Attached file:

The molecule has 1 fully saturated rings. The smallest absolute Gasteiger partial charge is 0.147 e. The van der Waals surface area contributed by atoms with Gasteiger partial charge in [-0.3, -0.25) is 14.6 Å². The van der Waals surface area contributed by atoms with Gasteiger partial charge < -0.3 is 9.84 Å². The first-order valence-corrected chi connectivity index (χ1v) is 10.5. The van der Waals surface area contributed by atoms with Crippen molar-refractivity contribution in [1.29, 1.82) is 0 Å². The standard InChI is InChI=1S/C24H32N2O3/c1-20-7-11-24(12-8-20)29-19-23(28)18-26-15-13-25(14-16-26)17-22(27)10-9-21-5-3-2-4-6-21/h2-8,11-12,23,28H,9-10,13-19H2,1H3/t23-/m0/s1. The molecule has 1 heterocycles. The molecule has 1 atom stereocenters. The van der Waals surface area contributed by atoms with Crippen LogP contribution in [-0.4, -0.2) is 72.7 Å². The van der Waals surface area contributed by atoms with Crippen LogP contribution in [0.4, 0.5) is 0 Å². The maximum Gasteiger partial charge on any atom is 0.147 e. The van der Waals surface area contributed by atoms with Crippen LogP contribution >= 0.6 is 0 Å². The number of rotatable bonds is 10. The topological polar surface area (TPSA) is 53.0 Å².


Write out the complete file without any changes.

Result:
The molecule has 1 fully saturated rings. The smallest absolute Gasteiger partial charge is 0.147 e. The van der Waals surface area contributed by atoms with Gasteiger partial charge in [-0.3, -0.25) is 14.6 Å². The van der Waals surface area contributed by atoms with Gasteiger partial charge < -0.3 is 9.84 Å². The first-order valence-corrected chi connectivity index (χ1v) is 10.5. The van der Waals surface area contributed by atoms with Crippen molar-refractivity contribution in [1.29, 1.82) is 0 Å². The standard InChI is InChI=1S/C24H32N2O3/c1-20-7-11-24(12-8-20)29-19-23(28)18-26-15-13-25(14-16-26)17-22(27)10-9-21-5-3-2-4-6-21/h2-8,11-12,23,28H,9-10,13-19H2,1H3/t23-/m0/s1. The molecule has 1 heterocycles. The molecule has 1 atom stereocenters. The van der Waals surface area contributed by atoms with Crippen LogP contribution in [-0.4, -0.2) is 72.7 Å². The van der Waals surface area contributed by atoms with Crippen LogP contribution in [0.4, 0.5) is 0 Å². The maximum Gasteiger partial charge on any atom is 0.147 e. The van der Waals surface area contributed by atoms with Crippen LogP contribution >= 0.6 is 0 Å². The number of rotatable bonds is 10. The topological polar surface area (TPSA) is 53.0 Å².